Just before Drs. Jennet and Plum invented the term “persistent vegetative state” in 1972, I started working with many comatose patients as a young ICU nurse. Despite the skepticism of my colleagues, I talked to these patients as if they were awake because I believed it was worth doing, especially if it is true that hearing is the last sense to go. And why not do it to respect the patient as a person?
Then one day a 17 year old young man I will call “Mike” was admitted to our ICU in a coma and on a ventilator after a horrific car accident. The neurosurgeon who examined him predicted he would be dead by morning or become a “vegetable.” The doctor recommended that he not be resuscitated if his heart stopped.
But “Mike” didn’t die and almost 2 years later returned to our ICU fully recovered and told us that he would only respond to me at first and refused to respond to the doctor because he was angry when heard the doctor call him a “vegetable” when the doctor assumed ‘Mike” was comatose!
After that, every nurse was told to treat all our coma patients as if they were fully awake. We were rewarded when several other coma patients later woke up.
Over the years, I’ve written about several other patients like “Jack”, “Katie” and “Chris” in comas or “persistent vegetative states” who regained full or some consciousness with verbal and physical stimulation. I have also recommended Jane Hoyt’s wonderful 1994 pamphlet “A Gentle Approach-Interacting with a Person who is Semi-Conscious or Presumed in Coma” to help families and others stimulate consciousness. Personally, I have only seen one person who did not improve from the so-called “vegetative” state during the approximately two years I saw him
Since then, I have written several blogs on unexpected recoveries from severe brain injuries, most recently the 2018 blog “Medical Experts Now Agree that Severely Brain-injured Patients are Often Misdiagnosed and May Recover” and my 2020 blog “Surprising New Test for Predicting Recovery after Coma
However, there is now a new article in the Journal of Neurotrauma titled “Prognostication and Goals of Care Decisions in Severe Traumatic Brain Injury: A Survey of The Seattle International Severe Traumatic Brain Injury Consensus Conference Working Group” about a panel of 42 physicians and surgeons recognized for their expertise of traumatic brain injury that states:
“Overall, panelists felt that it would be beneficial for physicians to improve consensus on what constitutes an acceptable neurological outcome and what chance of achieving that outcome is acceptable. “Over 50% of panelists felt that if it was certain to be enduring, a vegetative state or lower severe disability would justify a withdrawal of care decision.” (Emphasis added)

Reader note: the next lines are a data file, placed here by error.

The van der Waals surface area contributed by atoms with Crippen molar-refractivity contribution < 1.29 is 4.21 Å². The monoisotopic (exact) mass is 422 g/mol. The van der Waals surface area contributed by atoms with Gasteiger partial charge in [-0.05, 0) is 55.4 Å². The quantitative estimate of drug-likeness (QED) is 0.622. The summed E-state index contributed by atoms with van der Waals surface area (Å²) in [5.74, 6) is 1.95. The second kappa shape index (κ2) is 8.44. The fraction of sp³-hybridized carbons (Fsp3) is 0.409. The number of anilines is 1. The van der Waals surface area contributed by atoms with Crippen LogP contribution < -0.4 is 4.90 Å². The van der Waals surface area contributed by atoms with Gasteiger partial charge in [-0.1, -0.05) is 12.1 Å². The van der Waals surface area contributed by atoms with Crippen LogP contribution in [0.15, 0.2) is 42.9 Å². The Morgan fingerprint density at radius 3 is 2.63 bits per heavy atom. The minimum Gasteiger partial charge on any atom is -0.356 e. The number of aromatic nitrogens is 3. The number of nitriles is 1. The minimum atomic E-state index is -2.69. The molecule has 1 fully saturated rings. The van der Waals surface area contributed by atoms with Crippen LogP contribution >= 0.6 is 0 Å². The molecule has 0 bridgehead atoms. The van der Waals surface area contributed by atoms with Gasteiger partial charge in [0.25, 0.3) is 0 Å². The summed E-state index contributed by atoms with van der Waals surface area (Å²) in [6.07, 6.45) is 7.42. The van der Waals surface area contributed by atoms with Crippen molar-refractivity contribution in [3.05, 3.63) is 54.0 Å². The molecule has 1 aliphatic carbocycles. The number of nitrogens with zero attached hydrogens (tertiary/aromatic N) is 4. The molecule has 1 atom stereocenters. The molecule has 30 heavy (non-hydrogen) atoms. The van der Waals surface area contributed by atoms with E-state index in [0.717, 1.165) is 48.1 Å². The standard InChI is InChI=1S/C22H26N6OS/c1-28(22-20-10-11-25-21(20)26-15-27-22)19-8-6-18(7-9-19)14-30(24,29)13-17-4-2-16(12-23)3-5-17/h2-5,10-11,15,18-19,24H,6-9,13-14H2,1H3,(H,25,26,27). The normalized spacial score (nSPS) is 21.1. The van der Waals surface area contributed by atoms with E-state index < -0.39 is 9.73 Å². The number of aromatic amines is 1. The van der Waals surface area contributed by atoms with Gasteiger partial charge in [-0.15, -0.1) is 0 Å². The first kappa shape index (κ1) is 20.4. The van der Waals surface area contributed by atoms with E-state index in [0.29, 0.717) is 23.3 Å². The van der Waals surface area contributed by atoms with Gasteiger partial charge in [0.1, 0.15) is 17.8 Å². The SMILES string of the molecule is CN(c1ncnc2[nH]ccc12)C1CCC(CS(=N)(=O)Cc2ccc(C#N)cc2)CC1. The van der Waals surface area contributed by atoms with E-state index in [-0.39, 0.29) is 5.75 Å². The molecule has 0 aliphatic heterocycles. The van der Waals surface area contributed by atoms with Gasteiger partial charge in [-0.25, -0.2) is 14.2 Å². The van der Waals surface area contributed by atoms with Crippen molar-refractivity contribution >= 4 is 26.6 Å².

“92.7% of respondents somewhat or strongly agreed that there is a lack of consensus among physicians as to what constitutes a good or bad neurological outcome (Fig. 3A). Similarly, 95.1% of respondents somewhat or strongly agreed that there is a lack of consensus among physicians as to what constitutes an acceptable chance of achieving a good neurological outcome.” (All emphasis added)
RESPONSIBILITY FOR WITHDRAWAL OF CARE DECISIONS
As the article states:
“Although many would report that decision making following devastating TBI is the responsibility of well-informed substitute decision makers familiar with the wishes of a patient,12,25 our survey confirms that the relationship between clinicians and decision makers is complex. As our panelists recognize the marked influence that physicians have on aggressiveness of care, it would seem that in many cases physicians are actually the decision makers and that substitute decision makers are limited by the perceptions (communicated to them. (Emphasis added)
Legally, the issue of who makes the decision when treatment or care can be withdrawn as “medically futile” varies.
Often ethics committees are called in to review a situation. Sometimes, as in the Simon Crosier case, families can be unaware that treatment is being withdrawn.
For years, Texas has had a controversial “futile care” law that allows treatment to be withdrawn with the patient or family having only 10 days to find another facility willing to provide care. This was challenged in court and was successful in the Baby Tinslee Lewis’ case . Tinslee eventually went home.
Now a new bill H B3162 has passed in the Texas legislature and is headed to the Governor to be signed and Texas Right to Life states that:
“HB 3162 modifies several aspects of the Texas Advance Directives Act, including the 10-Day Rule. The bill by Representative Klick offers more protections to patients, such as:
- Requiring the hospital to perform a procedure necessary to facilitate a transfer before the countdown may begin,
- Specifying that the process cannot be imposed on competent patients,
- Prohibiting decisions from being based on perceived “quality of life” judgments, and
- Giving the family more notice of the ethics committee meeting and more days to secure a transfer.”
Every state should consider having such protections for vulnerable patients and their families.
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